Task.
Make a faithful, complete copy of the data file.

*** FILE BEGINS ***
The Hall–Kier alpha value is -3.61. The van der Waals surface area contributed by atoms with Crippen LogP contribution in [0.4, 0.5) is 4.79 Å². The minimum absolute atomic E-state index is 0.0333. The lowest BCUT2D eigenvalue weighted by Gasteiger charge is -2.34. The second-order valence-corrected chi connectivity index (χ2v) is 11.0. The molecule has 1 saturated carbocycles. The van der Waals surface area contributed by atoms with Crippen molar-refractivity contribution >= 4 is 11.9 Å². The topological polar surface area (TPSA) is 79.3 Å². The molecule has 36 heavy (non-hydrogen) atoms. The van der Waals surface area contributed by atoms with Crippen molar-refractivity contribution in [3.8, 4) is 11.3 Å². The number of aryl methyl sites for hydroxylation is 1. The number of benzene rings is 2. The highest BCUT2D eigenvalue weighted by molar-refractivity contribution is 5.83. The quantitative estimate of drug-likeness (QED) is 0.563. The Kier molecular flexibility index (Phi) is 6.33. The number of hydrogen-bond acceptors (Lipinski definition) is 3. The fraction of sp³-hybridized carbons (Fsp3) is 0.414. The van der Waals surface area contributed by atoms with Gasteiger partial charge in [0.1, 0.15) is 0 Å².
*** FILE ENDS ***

The Hall–Kier alpha value is -3.61. The van der Waals surface area contributed by atoms with Crippen LogP contribution in [0.4, 0.5) is 4.79 Å². The minimum absolute atomic E-state index is 0.0333. The lowest BCUT2D eigenvalue weighted by Gasteiger charge is -2.34. The second-order valence-corrected chi connectivity index (χ2v) is 11.0. The molecule has 1 saturated carbocycles. The van der Waals surface area contributed by atoms with Crippen molar-refractivity contribution >= 4 is 11.9 Å². The topological polar surface area (TPSA) is 79.3 Å². The molecule has 36 heavy (non-hydrogen) atoms. The van der Waals surface area contributed by atoms with Crippen molar-refractivity contribution in [3.8, 4) is 11.3 Å². The number of aryl methyl sites for hydroxylation is 1. The number of benzene rings is 2. The highest BCUT2D eigenvalue weighted by molar-refractivity contribution is 5.83. The quantitative estimate of drug-likeness (QED) is 0.563. The Kier molecular flexibility index (Phi) is 6.33. The number of hydrogen-bond acceptors (Lipinski definition) is 3. The fraction of sp³-hybridized carbons (Fsp3) is 0.414. The van der Waals surface area contributed by atoms with Gasteiger partial charge in [0.1, 0.15) is 0 Å².